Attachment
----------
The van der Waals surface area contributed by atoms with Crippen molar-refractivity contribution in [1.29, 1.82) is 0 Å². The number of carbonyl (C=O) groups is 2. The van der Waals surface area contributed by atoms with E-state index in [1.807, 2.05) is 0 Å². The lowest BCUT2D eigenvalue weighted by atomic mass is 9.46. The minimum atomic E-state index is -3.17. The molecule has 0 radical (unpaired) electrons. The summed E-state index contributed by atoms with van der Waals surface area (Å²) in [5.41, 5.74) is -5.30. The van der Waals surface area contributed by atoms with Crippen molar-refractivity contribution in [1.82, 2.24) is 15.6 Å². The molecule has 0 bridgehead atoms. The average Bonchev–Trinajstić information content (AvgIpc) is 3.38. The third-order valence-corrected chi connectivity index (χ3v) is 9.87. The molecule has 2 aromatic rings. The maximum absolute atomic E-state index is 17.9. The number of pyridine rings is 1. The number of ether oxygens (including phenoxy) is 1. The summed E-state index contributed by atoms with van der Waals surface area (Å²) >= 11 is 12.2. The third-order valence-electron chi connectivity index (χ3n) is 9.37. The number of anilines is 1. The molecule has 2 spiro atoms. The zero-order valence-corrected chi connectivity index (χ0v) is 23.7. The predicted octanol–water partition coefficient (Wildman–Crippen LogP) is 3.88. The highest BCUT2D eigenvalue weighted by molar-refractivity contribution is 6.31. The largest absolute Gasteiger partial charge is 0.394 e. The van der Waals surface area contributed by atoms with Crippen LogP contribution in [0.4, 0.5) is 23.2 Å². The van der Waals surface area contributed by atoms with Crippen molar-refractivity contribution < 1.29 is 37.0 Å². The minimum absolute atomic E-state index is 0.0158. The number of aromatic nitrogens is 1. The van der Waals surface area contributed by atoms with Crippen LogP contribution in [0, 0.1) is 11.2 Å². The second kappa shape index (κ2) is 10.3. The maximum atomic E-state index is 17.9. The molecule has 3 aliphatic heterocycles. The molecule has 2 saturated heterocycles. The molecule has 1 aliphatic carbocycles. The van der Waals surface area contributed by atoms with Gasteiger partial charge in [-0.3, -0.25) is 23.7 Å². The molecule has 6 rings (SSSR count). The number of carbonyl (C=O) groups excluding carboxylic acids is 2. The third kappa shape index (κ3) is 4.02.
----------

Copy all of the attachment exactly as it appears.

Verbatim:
The van der Waals surface area contributed by atoms with Crippen molar-refractivity contribution in [1.29, 1.82) is 0 Å². The number of carbonyl (C=O) groups is 2. The van der Waals surface area contributed by atoms with E-state index in [1.807, 2.05) is 0 Å². The lowest BCUT2D eigenvalue weighted by atomic mass is 9.46. The minimum atomic E-state index is -3.17. The molecule has 0 radical (unpaired) electrons. The summed E-state index contributed by atoms with van der Waals surface area (Å²) in [5.41, 5.74) is -5.30. The van der Waals surface area contributed by atoms with Crippen molar-refractivity contribution in [1.82, 2.24) is 15.6 Å². The molecule has 0 bridgehead atoms. The average Bonchev–Trinajstić information content (AvgIpc) is 3.38. The third-order valence-corrected chi connectivity index (χ3v) is 9.87. The molecule has 2 aromatic rings. The maximum absolute atomic E-state index is 17.9. The number of pyridine rings is 1. The number of ether oxygens (including phenoxy) is 1. The summed E-state index contributed by atoms with van der Waals surface area (Å²) >= 11 is 12.2. The third-order valence-electron chi connectivity index (χ3n) is 9.37. The number of anilines is 1. The molecule has 2 spiro atoms. The zero-order valence-corrected chi connectivity index (χ0v) is 23.7. The predicted octanol–water partition coefficient (Wildman–Crippen LogP) is 3.88. The highest BCUT2D eigenvalue weighted by molar-refractivity contribution is 6.31. The largest absolute Gasteiger partial charge is 0.394 e. The van der Waals surface area contributed by atoms with Crippen LogP contribution in [0.4, 0.5) is 23.2 Å². The van der Waals surface area contributed by atoms with Crippen molar-refractivity contribution < 1.29 is 37.0 Å². The minimum absolute atomic E-state index is 0.0158. The number of aromatic nitrogens is 1. The van der Waals surface area contributed by atoms with Crippen LogP contribution in [0, 0.1) is 11.2 Å². The second kappa shape index (κ2) is 10.3. The maximum atomic E-state index is 17.9. The molecule has 3 aliphatic heterocycles. The molecule has 2 saturated heterocycles. The molecule has 1 aliphatic carbocycles. The van der Waals surface area contributed by atoms with Gasteiger partial charge in [-0.3, -0.25) is 23.7 Å². The molecule has 6 rings (SSSR count). The number of carbonyl (C=O) groups excluding carboxylic acids is 2. The third kappa shape index (κ3) is 4.02.